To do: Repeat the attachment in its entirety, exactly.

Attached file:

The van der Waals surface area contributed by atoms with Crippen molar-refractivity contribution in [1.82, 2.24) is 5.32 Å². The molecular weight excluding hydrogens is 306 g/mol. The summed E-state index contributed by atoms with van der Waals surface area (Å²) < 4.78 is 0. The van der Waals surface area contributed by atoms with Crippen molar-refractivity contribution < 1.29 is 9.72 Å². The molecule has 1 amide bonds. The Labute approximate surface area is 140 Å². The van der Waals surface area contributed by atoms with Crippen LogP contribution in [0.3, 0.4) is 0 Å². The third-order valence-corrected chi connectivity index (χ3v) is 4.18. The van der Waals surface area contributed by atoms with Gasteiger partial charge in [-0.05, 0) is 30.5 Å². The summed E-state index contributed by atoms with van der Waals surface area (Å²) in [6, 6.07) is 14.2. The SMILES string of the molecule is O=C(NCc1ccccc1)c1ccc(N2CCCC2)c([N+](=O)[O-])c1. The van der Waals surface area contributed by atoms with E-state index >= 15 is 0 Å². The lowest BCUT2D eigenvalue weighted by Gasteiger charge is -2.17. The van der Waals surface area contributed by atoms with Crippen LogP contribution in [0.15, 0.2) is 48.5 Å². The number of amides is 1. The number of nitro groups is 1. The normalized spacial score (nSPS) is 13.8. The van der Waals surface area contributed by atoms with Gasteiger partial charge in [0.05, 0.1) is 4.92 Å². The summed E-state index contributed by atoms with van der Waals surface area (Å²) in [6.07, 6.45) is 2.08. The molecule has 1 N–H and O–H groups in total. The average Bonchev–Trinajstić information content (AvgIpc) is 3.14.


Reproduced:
The van der Waals surface area contributed by atoms with Crippen molar-refractivity contribution in [1.82, 2.24) is 5.32 Å². The molecular weight excluding hydrogens is 306 g/mol. The summed E-state index contributed by atoms with van der Waals surface area (Å²) < 4.78 is 0. The van der Waals surface area contributed by atoms with Crippen molar-refractivity contribution < 1.29 is 9.72 Å². The molecule has 1 amide bonds. The Labute approximate surface area is 140 Å². The van der Waals surface area contributed by atoms with Crippen LogP contribution in [0.3, 0.4) is 0 Å². The third-order valence-corrected chi connectivity index (χ3v) is 4.18. The van der Waals surface area contributed by atoms with Gasteiger partial charge in [-0.05, 0) is 30.5 Å². The summed E-state index contributed by atoms with van der Waals surface area (Å²) in [6, 6.07) is 14.2. The SMILES string of the molecule is O=C(NCc1ccccc1)c1ccc(N2CCCC2)c([N+](=O)[O-])c1. The van der Waals surface area contributed by atoms with E-state index >= 15 is 0 Å². The lowest BCUT2D eigenvalue weighted by Gasteiger charge is -2.17. The van der Waals surface area contributed by atoms with Crippen LogP contribution in [0.15, 0.2) is 48.5 Å². The number of amides is 1. The number of nitro groups is 1. The normalized spacial score (nSPS) is 13.8. The van der Waals surface area contributed by atoms with Gasteiger partial charge in [0.05, 0.1) is 4.92 Å². The summed E-state index contributed by atoms with van der Waals surface area (Å²) in [6.07, 6.45) is 2.08. The molecule has 1 N–H and O–H groups in total. The average Bonchev–Trinajstić information content (AvgIpc) is 3.14.